ON THE JOURNEY

PASTOR MICHAEL

I want to share with you some of Carey Nieuwhof’s thoughts that I recently read:

 

Churches are closing, and even growing churches see people attending less often.  We’ve been talking about engagement being the new church attendance.  After all, Jesus didn’t say “attend me”, he said “follow me.”  Early Christians didn’t attend church, they were the church.

 

In the future church attendance won’t drive engagement; engagement will drive attendance.  If you want your church to grow, start trying to engage people.  In the future church, only the engaged will attend because only the engaged will remain.

 

Just because gathering a crowd is harder these days doesn’t mean it’s not important.  In fact, even in a post-Christian age where there are a million digital options, a 24/7 culture, travel sports on weekends for kids, and an infinite sea of options for people, it may be more important than you think.

 

Here are three new realities about church attendance, engagement and devotion.

 

1.  THE MORE CASUAL THE ATTENDANCE, IN ALL LIKELIHOOD, THE MORE CASUAL THE DEVOTION

 

Infrequent attendance is often a sign of diluted devotion.  I can’t judge someone’s spiritual condition.  And no, this is NOT an absolute rule.  But it is a correlation.

 

This isn’t a description of what should be or even of what always is, but it doesn’t take much careful observation to notice that Christians who attend church casually usually have a more casual commitment to their faith.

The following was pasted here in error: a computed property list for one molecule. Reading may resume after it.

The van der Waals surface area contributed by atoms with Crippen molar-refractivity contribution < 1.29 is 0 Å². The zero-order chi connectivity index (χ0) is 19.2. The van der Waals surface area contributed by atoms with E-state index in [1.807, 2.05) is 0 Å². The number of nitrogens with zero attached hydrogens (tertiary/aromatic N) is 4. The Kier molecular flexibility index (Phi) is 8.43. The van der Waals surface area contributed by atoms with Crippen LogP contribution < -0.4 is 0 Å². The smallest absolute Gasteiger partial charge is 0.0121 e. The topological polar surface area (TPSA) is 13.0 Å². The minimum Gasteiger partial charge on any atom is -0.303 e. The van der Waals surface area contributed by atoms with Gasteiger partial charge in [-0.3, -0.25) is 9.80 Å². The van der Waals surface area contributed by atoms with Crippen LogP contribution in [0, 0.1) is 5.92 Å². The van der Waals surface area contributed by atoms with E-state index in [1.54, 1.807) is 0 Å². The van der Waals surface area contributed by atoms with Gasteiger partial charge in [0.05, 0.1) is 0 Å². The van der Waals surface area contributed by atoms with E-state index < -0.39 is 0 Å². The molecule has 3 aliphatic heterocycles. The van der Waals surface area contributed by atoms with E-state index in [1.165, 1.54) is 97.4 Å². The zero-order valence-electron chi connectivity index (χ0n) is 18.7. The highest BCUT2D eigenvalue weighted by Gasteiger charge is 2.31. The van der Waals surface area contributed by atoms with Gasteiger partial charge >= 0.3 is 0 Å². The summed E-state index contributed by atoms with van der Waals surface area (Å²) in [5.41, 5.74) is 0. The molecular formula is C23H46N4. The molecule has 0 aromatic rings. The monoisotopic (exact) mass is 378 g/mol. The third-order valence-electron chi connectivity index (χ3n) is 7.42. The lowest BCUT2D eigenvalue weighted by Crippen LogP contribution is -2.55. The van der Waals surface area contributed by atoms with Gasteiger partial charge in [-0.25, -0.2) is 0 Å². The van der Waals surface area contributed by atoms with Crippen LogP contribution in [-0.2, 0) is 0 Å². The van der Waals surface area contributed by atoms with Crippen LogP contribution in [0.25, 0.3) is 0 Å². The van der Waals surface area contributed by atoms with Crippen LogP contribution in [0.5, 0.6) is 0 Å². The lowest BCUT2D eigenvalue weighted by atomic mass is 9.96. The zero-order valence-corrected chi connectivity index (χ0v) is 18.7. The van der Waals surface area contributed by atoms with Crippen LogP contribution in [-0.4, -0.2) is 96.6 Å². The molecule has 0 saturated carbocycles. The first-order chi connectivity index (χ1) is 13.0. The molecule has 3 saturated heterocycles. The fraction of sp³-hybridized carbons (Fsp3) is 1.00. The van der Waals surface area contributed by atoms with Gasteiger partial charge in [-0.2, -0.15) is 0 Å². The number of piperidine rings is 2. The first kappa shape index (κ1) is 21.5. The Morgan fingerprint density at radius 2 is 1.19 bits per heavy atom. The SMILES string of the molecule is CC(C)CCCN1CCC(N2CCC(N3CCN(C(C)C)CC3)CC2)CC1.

Think about it.  If someone used to be fully engaged in the mission (serving, inviting friends, giving, attending, and in group), and now they’re doing none of those things and showing up once every two months, do you usually discover that they are closer to God than they were before, or that they’ve drifted further away from God?  That is almost always a sign of drift.

 

And if someone is going to begin a relationship with Christ, would you recommend that they do this 100% on their own, only occasionally seeking guidance, support and mentoring from a wider Christian community?  Didn’t think so.  Infrequent attendance is almost never a catalyst for spiritual growth.

 

2.  ATTENDANCE DOES NOT EQUAL ENGAGEMENT, BUT ENGAGEMENT ALMOST ALWAYS INVOLVES ATTENDANCE

 

Showing up at church does not mean you’re engaged in the mission.  Attendance in itself doesn’t have particularly high value.  However, you’ll also notice that engaged people—people who serve, invite friends, give, and participate in the community, attend.

 

I look at the signs of engagement as a much more accurate gauge of spiritual health than attendance alone, but regular attendance is a partial indicator of engagement in the mission. 

 

So why does this matter?  Because we live in an age where what we say and what’s true are often worlds apart.  I’ve heard more than a few infrequent attendees say they’re still engaged because they watch or listen, but there’s just little evidence that they are at all engaged in the work of the Kingdom in their lives or in community.  Faith has become about what they think, not a reality which they live out. 

 

Things are almost always getting worse when attendance is declining, not better.

 

3. THE FUTURE BELONGS TO ENGAGED ATTENDEES

 

A full room is not a sign of a fulfilled mission.  The future of the church doesn't belong to attendees; it belongs to communities of engaged attendees.  As the churches of the future emerge, you will see gatherings of engaged attendees emerge as the difference makers of the next generation.  Those are the movements that change the world.  And the world needs changing.


-Pastor Michael